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Vol. 40. Issue 3.
Pages 245.e1-245.e5 (March 2021)
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Vol. 40. Issue 3.
Pages 245.e1-245.e5 (March 2021)
Case report
DOI: 10.1016/j.repce.2018.09.014
Open Access
Exertional chest pain is sometimes more than just coronary atherosclerosis
Angina de esforço: por vezes não é apenas aterosclerose coronária
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G.J. Morgado
Corresponding author
gjmorgado@outlook.com

Corresponding author.
, A.C. Gomes, I.R. Cruz, S. Carmona, P. Fazendas, I. João, A.I. Santos, L.R. Lopes, H. Pereira
Hospital Garcia de Orta, Almada, Portugal
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Abstract
Clinical case

A 64-year-old male, with cardiovascular risk factors and previous history of bilateral carpal tunnel syndrome, presented with exertional retrosternal pain. The resting echocardiogram was unremarkable. A stress echocardiogram with dobutamine revealed hypokinesis of the inferior wall, associated with angina, followed by ventricular tachycardia. The coronary angiography revealed slow flow, a dominant right coronary artery with non-obstructive atherosclerosis and a left anterior descending artery with intermediate lesions in mid and distal segments. The invasive functional evaluation, including fractional flow reserve, thermodilution coronary flow reserve and index of microvascular resistance, led to the diagnosis of microvascular angina, treated with calcium channel blockers and transdermal nitrate, giving symptom relief.

Evolution

Three years later he developed complete atrioventricular block and a dual chamber pacemaker was implanted. Shortly after, the patient developed progressive symmetrical tetraparesis, associated with marked muscle atrophy, hand numbness, orthostatic hypotension and dysphagia. The neurology workup led to the diagnosis of familial amyloidotic polyneuropathy, with the Val30Met mutation in the transthyretin gene. The following year he developed congestive heart failure. The echocardiogram showed moderate concentric left ventricular hypertrophy with preserved ejection fraction. A 99mTc-DPD Scintigraphy showed significant myocardial tracer uptake, leading to a diagnosis of TTR amyloid infiltration.

Discussion

Patients with exertional angina and microvascular disease should be kept under close surveillance, as they may have systemic disease with cardiac involvement. Carpal tunnel syndrome, in the context of undiagnosed cardiac disease, should trigger suspicion of cardiac amyloidosis.

Keywords:
Microvascular angina
Atrioventricular block
Amyloidosis
Hypertrophic cardiomyopathy
Scintigraphy
Resumo
Caso clínico

Um homem de 64 anos, com fatores de risco cardiovascular e antecedentes de síndrome do canal cárpico bilateral, apresentou-se com queixas de angina de esforço. O ecocardiograma em repouso era normal. O ecocardiograma de sobrecarga com dobutamina revelou hipocinésia da parede inferior, acompanhada de angina e taquicardia ventricular autolimitada. A coronariografia revelou artérias com fluxo lento, coronária direita dominante com aterosclerose não obstrutiva e descendente anterior com lesões intermédias nos segmentos médio e distal. A avaliação invasiva do significado funcional das lesões incluiu fractional flow reserve, coronary flow reserve e index of microvascular resistance e resultou no diagnóstico de angina microvascular, tratada com bloqueador dos canais de cálcio e nitratos, com alívio sintomático.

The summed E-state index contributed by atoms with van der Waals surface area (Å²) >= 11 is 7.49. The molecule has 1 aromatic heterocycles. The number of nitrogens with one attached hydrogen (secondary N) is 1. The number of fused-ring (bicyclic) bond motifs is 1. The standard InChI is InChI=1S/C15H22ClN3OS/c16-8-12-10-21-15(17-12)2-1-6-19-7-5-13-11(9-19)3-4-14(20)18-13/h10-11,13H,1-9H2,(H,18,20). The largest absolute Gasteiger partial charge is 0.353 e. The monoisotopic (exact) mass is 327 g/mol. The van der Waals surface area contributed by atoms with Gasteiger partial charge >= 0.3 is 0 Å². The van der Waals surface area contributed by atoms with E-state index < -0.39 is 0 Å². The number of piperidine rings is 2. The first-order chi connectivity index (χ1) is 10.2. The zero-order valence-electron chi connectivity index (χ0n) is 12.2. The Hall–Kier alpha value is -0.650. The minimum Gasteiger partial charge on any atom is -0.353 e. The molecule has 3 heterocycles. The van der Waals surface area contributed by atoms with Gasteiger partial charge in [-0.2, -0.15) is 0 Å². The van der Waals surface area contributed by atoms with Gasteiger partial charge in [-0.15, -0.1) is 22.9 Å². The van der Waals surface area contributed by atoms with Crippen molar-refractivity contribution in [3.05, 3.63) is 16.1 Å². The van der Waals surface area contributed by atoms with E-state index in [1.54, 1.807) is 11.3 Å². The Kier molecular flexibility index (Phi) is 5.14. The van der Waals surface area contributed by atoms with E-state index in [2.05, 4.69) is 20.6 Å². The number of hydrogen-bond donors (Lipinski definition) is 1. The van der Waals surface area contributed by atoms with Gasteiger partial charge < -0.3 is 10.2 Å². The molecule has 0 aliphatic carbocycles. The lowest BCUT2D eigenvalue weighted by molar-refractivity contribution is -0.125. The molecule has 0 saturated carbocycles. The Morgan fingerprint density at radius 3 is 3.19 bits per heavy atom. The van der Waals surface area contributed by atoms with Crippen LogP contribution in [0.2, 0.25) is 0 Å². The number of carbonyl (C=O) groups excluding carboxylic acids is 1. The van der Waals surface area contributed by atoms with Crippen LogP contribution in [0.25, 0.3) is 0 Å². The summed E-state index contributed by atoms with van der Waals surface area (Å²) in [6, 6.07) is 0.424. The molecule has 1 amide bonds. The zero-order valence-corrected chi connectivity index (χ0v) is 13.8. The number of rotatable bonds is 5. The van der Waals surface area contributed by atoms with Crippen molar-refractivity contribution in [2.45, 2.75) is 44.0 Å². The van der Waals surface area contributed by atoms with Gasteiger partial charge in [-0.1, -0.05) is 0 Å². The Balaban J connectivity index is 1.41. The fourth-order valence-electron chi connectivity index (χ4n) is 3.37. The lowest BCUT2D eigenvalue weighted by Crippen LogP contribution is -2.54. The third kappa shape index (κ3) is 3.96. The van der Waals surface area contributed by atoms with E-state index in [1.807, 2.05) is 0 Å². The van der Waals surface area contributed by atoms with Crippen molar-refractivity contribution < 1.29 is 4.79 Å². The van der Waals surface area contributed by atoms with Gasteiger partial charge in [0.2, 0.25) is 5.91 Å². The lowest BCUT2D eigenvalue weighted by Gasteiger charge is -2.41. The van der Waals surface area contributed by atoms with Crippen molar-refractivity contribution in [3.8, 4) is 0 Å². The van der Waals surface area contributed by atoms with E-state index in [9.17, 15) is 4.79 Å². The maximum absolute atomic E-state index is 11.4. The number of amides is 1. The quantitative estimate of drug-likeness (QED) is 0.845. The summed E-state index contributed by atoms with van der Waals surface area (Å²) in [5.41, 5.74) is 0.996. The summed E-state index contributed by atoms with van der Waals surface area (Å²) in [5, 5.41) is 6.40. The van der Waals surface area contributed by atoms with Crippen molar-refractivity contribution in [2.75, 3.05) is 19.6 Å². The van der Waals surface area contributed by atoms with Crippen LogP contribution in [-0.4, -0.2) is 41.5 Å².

Evolução

Três anos depois, o doente desenvolveu bloqueio auriculoventricular completo, tendo sido implantado um pacemaker de dupla câmara. Concomitantemente, evoluiu com tetraparésia simétrica, atrofia muscular marcada, dormência das mãos, hipotensão ortostática e disfagia. A investigação do quadro neurológico resultou no diagnóstico de Polineuropatia Amiloidótica Familiar, com mutação Val30Met no gene da transtirretina. No ano seguinte, desenvolveu insuficiência cardíaca congestiva. O ecocardiograma apresentava agora hipertrofia ventricular esquerda concêntrica, com função sistólica preservada. Realizou uma cintigrafia com 99mTc-DPD que mostrou intensidade de sinal compatível com depósito intramiocárdico de substância amiloide.

Discussão

Os doentes com angina de esforço e doença microvascular devem manter seguimento clínico regular, uma vez que poderão ter uma doença sistémica com envolvimento cardíaco. A síndrome do canal cárpico, no contexto de doença cardíaca não esclarecida, deve levantar a suspeita de amiloidose cardíaca.

Palavras-chave:
Angina microvascular
Bloqueio auriculoventricular
Amiloidose
Miocardiopatia hipertrófica
Cintigrafia
Full Text
Introduction

Coronary artery disease (CAD) is a common cause of exertional retrosternal pain in middle aged men. In patients with non-obstructive CAD, other diagnoses, including microvascular angina (and microvascular disease in the setting of other specific cardiac diseases), should be considered.1 Microcirculatory dysfunction can be diagnosed invasively with thermodilution coronary flow reserve (CFR) and the index of microvascular resistance (IMR).2 CFR interrogates coronary circulation as a whole, identifying whether global flow supply is normal.3 IMR is considered a surrogate for microvascular damage and has been shown to have predictive value for myocardial recovery in patients with acute myocardial infarction.4 When IMR and CFR evaluations are combined in patients with intermediate coronary stenosis, high IMR and low CFR are associated with the worst prognosis.5 Our case will present the long-term prognosis of a patient with such characteristics, with the additional finding of a systemic disease with cardiac involvement.